The City has opened two public testing sites, at Piers 30-32 and in the South of Market neighborhood, available to anyone with symptoms of coronavirus. (Courtesy of SFDPH)

The City has opened two public testing sites, at Piers 30-32 and in the South of Market neighborhood, available to anyone with symptoms of coronavirus. (Courtesy of SFDPH)

City aims to test everyone living in group settings — eventually

SFDPH sets future goal of conducting about 3,500 tests per day.

City officials are scaling up testing for the novel coronavirus and working to reach a goal of being able to test everyone in congregate living facilities, all essential workers and communities impacted by health disparities, according to Dr. Susan Philip, The City’s director of infectious disease prevention and control.

The City currently has the capacity to conduct 4,300 tests per day through the SF Public Health Laboratory, the Clinical Laboratory at Zuckerberg San Francisco General Hospital, and the UCSF Laboratory, Philip said at a briefing Thursday. However it has so far only been conducting an average of 500 daily tests due to challenges in obtaining enough supplies for gathering samples as well as lab reagents for conducting the actual test.

Philip wouldn’t commit to a specific number of tests per day or a date, but she said that The City’s goal is to reach 80-90% of testing capacity, or roughly 3,500 tests per day.

“We don’t know what the future will hold. Nobody does because everyone in the world really wants to save materials, but right now in San Francisco we do have a good supply to enable us to get a little bit closer to our vision of scaling up testing and having universal access to testing for people who need it,” Dr. Philip said at the press conference.

The San Francisco Department of Public Health (SFDPH) has been working to expand testing since its first test on March 2, and had tested 12,598 City residents as of Wednesday, with 12% of those cases coming back positive.

“This is not a vision that we can achieve overnight or this week or next week, but we’re moving towards that as we expand our capability, expand our testing sites, expand our supply chain to make sure that we have all the reagents and materials that we need,” Philip added.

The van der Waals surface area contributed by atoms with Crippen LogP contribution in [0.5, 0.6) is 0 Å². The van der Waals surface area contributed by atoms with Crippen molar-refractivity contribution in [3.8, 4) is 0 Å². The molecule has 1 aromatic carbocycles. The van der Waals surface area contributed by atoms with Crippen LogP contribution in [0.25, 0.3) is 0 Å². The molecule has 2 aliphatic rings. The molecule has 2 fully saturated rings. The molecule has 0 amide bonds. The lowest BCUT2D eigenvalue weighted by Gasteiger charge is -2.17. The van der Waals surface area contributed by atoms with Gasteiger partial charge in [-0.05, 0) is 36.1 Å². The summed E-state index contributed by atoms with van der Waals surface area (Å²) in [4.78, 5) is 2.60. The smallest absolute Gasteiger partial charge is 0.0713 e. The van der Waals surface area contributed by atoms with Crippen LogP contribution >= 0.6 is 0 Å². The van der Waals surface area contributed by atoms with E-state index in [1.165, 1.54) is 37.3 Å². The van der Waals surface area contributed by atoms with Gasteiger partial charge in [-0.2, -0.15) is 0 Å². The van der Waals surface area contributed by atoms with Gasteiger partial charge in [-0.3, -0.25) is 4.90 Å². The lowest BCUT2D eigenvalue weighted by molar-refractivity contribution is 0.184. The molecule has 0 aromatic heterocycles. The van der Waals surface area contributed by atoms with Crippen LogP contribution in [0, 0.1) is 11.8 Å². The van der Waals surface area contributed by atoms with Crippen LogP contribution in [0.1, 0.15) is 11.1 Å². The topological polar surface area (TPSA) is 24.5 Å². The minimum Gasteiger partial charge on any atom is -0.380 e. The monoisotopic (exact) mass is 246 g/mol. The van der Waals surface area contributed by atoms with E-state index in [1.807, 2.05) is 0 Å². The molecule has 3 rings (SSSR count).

Mass testing has been administered to sick and asymptomatic people alike in certain settings, such as at MSC South, The City’s largest homeless shelter, where there was an outbreak two weeks ago affecting more than 100 people, but only on an “as needed” basis thus far, Philip said. Shelters, jails, SROs and nursing homes have all been key areas of concerns for those working to contain the spread of disease.

As of Wednesday, The City announced that all San Francisco residents and essential workers experiencing any COVID-19 symptoms and any close contacts with confirmed COVID-19 cases will have access to testing, even if they don’t have health insurance. They can make an appointment online at SFCityTest to receive a test.

As of now there are 26 sites throughout The City collecting samples.

SFDPH has expanded its list of what qualifies people for testing to include atypical symptoms such as diarrhea, fatigue, muscle aches, chills and a loss of smell or taste, among others.

The testing primarily conducted thus far and being referred to in the expansion is molecular and focused on determining whether or not someone is currently infected. Antibody testing was also discussed and may be an important tool for determining community spread.

Dr. Philip urged caution though around using antibody testing too soon as a tool to determine who is immune and free to safely return to normal work and activity.

“We don’t know as a scientific or public health community what the full extent of immunity might mean,” she said. “The antibodies might be there, but we don’t know if it offers complete protection against reinfection. It’s very likely. Based on what we know of other coronaviruses it will, but it still remains to be seen. It’s an open question and of course we don’t want to put people unnecessarily at risk until we have more certainty about that.”

On top of this, it is unclear how long immunity may last. Dr. Philip referenced the flu, for which new vaccines must be made each year.

Philip emphasized that testing alone does not stop the spread and it is important to follow stay-at-home orders and social distancing guidelines.

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